September 1, 2018

Integrating Implementation Science and Cultural Adaptation to Understand Intervention Modifications within School-Based Mental Health

Stephanie Brewer

Funding has been awarded to principal investigator and SMART Center postdoctoral fellow Stephanie Brewer by the NIH National Institute of Mental Health for "Integrating Implementation Science and Cultural Adaptation to Understand Intervention Modifications within School-Based Mental Health".



The goal of this Ruth L. Kirschstein National Research Service Award is to support the applicant in developing the specialized skills necessary to build an independent program of research with the goal of improving the implementation of contextually relevant and culturally responsive evidence-based treatments (EBTs) in schools, and thereby promoting equitable mental health services for historically underserved youth.

This F32 application proposes research to address NIMH strategic priority 4.1: Improve the efficiency and effectiveness of existing mental health services through research, specifically by contributing to the budding knowledgebase on the modifications made to EBTs in practice, and thereby optimizing the effective implementation of EBTs in real-world contexts. The research component of this F32 responds to a call to action by leaders of the NIH Implementation Science Team, who have advocated for the compilation of a comprehensive body of knowledge identifying the modifications that are made to EBTs in practice and explaining their impacts on relevant outcomes.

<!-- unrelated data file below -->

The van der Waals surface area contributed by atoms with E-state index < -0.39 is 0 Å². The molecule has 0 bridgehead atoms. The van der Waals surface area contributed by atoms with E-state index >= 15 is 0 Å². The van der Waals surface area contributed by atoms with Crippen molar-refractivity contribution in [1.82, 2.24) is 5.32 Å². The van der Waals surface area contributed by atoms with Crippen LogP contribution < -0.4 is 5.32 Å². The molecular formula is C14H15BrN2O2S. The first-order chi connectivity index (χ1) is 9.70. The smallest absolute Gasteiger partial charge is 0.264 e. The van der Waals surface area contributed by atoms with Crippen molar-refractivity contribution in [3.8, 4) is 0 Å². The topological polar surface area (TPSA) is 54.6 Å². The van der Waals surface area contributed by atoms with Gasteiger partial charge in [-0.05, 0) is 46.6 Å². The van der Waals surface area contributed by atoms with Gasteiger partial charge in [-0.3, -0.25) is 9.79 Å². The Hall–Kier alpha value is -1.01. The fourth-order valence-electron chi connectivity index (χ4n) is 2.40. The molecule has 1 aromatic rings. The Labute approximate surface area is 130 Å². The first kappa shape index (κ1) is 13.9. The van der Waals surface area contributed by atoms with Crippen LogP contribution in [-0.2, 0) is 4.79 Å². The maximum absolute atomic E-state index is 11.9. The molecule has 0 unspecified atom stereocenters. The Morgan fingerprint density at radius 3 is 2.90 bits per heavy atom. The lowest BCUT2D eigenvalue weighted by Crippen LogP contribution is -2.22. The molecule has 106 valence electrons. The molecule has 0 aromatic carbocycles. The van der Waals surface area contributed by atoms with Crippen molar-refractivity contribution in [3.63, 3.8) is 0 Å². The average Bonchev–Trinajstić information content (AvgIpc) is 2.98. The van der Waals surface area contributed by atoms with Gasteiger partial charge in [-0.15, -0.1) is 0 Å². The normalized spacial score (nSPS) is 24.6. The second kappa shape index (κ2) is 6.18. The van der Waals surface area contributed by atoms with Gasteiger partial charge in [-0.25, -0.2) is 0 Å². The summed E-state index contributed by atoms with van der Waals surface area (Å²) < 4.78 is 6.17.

The proposed research will be conducted in two stages: Study 1 will develop a novel coding scheme that integrates theoretical models from implementation science and cultural adaptation, using modified Delphi procedures with an expert panel comprised of implementation science researchers and cultural adaptation researchers (Research Aim 1). Using this coding scheme, Study 2 will examine the modifications made to an EBT being implemented within schools, through the use of mixed quantitative and qualitative methods. Specifically, data will be collected from school-based mental health providers via quantitative measures and semi-structured interviews, and the coding scheme developed in Study 1 will be used to identify which modifications are being made to an EBT as it is implemented in schools, and why they are being made (Research Aim 2). Finally, a set of hypotheses will be tested in order to estimate the construct validity of the coding scheme developed in Study 1 by examining expected associations between types of EBT modifications and clinician- and school-level variables (Research Aim 3). In combination, these two studies will provide a strong foundation for a Career Development Award focused on the impact of EBT modifications on child/adolescent mental health outcomes.

In addition, by designing and engaging in a three-year progression of targeted training activities, the applicant will develop expertise in school-based mental health research, while gaining critical knowledge and skills in implementation science, cultural adaptation, and mixed methods research. Specific training goals to be achieved are to: 1) Build expertise in contextually relevant intervention research, with a particular emphasis on school-based mental health research; 2) Expand conceptual knowledge of the modifications made to EBTs in practice settings by integrating two pertinent, yet disparate, literatures — implementation science and cultural adaptation; 3) Develop experience and expertise in mixed methods research; and 4) Strengthen grant-writing and manuscript-writing skills.

Sponsor Award Number: 1F32MH116623-01A1